The ‘Technical Liaison Network’
The partners who gave birth to the NFFA-Europe research infrastructure are mostly co-located with analytical large-scale facilities for fine analysis (ALSF), as this promotes the implementation of advanced research protocols and allows the exploitation of technical and logistic synergies among the different facilities and their owner and operator institutions.
A key element of the NFFA-Europe transnational access is the Technical Liaison Network (TLNet) that is centrally managed at the Coordinator headquarters (IOM-CNR in Trieste) and is composed by scientific and technical staff at all access providing sites. The TLNet can establish a dialogue with potential users on technical feasibility issues of a protocol or of an experiment.
Thanks to the effective integration of the partner facilities obtained by sharing knowledge of the characteristics of all the equipment made available at the various sites, the TLNet is capable of offering to each user proposal an optimised access work-plan, with one or multiple sites to be accessed for carrying out the research project in the best combined conditions, after the selection is made, on a purely scientific merit, by the external Access Review Panel.
Joint Research Activities
Advanced research in nanoscience requires a constant upgrade of methods and tools, as well as the development of novel probes. NFFA-Europe has carried out four Joint Research Activities for:
1) Advanced X-ray optics,
2) Advanced fast Scanning Probe Microscopy,
3) Instrumentation for in-situ in–operando conditions, a unique method for nanometer-scale tagging and reproducible nano-positioning of samples in different instruments enabling the application of complementary probes and techniques on the very same individual nanostructure,
4) and, an integrated Information and Data Management Repository Platform – IDRP – for the nanoscience community.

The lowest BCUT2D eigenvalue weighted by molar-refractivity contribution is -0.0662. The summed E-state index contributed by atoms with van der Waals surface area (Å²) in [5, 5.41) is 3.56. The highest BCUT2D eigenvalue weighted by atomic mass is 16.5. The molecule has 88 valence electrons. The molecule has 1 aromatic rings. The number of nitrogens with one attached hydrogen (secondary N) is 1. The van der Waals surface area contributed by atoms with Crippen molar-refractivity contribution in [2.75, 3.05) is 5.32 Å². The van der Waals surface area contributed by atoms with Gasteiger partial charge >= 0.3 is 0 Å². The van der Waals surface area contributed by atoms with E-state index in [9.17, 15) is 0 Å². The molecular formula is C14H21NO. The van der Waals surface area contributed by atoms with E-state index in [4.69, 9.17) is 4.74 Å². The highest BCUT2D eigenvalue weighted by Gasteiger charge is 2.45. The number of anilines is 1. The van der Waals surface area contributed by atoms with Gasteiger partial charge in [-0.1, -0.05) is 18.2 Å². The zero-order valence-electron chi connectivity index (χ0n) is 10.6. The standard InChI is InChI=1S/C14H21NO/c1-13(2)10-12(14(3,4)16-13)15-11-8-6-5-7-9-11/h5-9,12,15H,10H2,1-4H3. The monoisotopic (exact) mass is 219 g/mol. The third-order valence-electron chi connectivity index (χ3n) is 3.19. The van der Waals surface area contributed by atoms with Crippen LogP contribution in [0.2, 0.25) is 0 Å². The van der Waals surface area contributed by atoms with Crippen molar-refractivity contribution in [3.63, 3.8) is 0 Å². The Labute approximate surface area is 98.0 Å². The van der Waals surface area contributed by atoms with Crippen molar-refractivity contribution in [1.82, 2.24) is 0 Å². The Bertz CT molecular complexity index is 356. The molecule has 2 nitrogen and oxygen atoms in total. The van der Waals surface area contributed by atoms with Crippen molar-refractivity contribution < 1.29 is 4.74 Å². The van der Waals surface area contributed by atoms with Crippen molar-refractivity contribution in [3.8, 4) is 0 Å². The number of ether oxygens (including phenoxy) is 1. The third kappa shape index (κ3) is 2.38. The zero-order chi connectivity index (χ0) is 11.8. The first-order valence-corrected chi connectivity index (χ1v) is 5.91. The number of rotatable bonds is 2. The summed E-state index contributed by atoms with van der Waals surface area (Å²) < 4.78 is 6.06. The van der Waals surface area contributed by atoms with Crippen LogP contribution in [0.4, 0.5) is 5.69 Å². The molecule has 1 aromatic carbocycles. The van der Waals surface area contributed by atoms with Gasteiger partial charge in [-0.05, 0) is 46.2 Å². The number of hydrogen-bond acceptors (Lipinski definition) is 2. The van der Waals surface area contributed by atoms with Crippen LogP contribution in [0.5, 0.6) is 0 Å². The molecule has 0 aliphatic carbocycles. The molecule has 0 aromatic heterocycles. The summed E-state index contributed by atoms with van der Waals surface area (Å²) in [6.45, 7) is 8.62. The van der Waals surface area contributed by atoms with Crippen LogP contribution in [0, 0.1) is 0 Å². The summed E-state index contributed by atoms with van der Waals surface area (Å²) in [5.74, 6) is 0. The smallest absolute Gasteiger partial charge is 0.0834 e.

424 proposals from 51 Countries have been collected in 13 calls yielding to 65% success and delivery of 769 laboratory access sessions to over 300 international researchers. Users are mostly from an academic institution, but 10% are from industry. SMEs enjoy favourable access conditions, IP protection, and the possibility to carry out short access sessions for testing the feasibility of specific experimental needs, for manufacturing new products or for improving quality and capabilities of services and technologies
Providing access to specialised instrumentation
The overall outcome in terms of access request, demonstrates the strategic value of NFFA-Europe that fulfils a clear need by the nanoscience community in terms of access to specialised and hardly-accessible instrumentation, as well as of test-access to ALSFs (e.g. neutron or X-ray sources) that would be otherwise in competition with pure-spectroscopy projects proposed by highly specialised users. Access to ALSF via NFFA-Europe is always in combination with research work under other installations, and therefore is not in competition with the direct access to those facilities as managed by their own users programmes. It may actually represent an entry point to further direct usage of ALSF for nanoscience programmes.